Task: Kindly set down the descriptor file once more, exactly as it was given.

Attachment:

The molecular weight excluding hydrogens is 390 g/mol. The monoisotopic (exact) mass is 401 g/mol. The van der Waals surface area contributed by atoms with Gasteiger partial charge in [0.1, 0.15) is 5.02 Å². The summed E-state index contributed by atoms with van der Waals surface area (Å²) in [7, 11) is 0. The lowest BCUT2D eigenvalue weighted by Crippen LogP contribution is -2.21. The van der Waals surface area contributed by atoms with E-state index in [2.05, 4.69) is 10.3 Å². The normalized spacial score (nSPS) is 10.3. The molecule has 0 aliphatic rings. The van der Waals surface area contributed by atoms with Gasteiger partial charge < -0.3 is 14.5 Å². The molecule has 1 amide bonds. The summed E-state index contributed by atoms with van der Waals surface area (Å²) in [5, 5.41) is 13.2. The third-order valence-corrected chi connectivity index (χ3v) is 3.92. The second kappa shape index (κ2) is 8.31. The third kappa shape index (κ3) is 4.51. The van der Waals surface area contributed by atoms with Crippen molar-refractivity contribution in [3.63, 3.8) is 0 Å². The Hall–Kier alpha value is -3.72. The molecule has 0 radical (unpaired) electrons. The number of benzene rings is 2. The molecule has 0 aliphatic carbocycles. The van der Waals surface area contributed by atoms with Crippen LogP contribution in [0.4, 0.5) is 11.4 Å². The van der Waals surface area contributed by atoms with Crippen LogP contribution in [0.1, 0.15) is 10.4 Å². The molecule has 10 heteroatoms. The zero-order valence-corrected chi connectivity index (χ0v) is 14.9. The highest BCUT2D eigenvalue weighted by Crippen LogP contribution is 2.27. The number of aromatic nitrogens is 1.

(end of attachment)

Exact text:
The molecular weight excluding hydrogens is 390 g/mol. The monoisotopic (exact) mass is 401 g/mol. The van der Waals surface area contributed by atoms with Gasteiger partial charge in [0.1, 0.15) is 5.02 Å². The summed E-state index contributed by atoms with van der Waals surface area (Å²) in [7, 11) is 0. The lowest BCUT2D eigenvalue weighted by Crippen LogP contribution is -2.21. The van der Waals surface area contributed by atoms with E-state index in [2.05, 4.69) is 10.3 Å². The normalized spacial score (nSPS) is 10.3. The molecule has 0 aliphatic rings. The van der Waals surface area contributed by atoms with Gasteiger partial charge < -0.3 is 14.5 Å². The molecule has 1 amide bonds. The summed E-state index contributed by atoms with van der Waals surface area (Å²) in [5, 5.41) is 13.2. The third-order valence-corrected chi connectivity index (χ3v) is 3.92. The second kappa shape index (κ2) is 8.31. The third kappa shape index (κ3) is 4.51. The van der Waals surface area contributed by atoms with Crippen molar-refractivity contribution in [3.63, 3.8) is 0 Å². The Hall–Kier alpha value is -3.72. The molecule has 0 radical (unpaired) electrons. The number of benzene rings is 2. The molecule has 0 aliphatic carbocycles. The van der Waals surface area contributed by atoms with Crippen LogP contribution in [0.4, 0.5) is 11.4 Å². The van der Waals surface area contributed by atoms with Crippen LogP contribution in [0.1, 0.15) is 10.4 Å². The molecule has 10 heteroatoms. The zero-order valence-corrected chi connectivity index (χ0v) is 14.9. The highest BCUT2D eigenvalue weighted by Crippen LogP contribution is 2.27. The number of aromatic nitrogens is 1.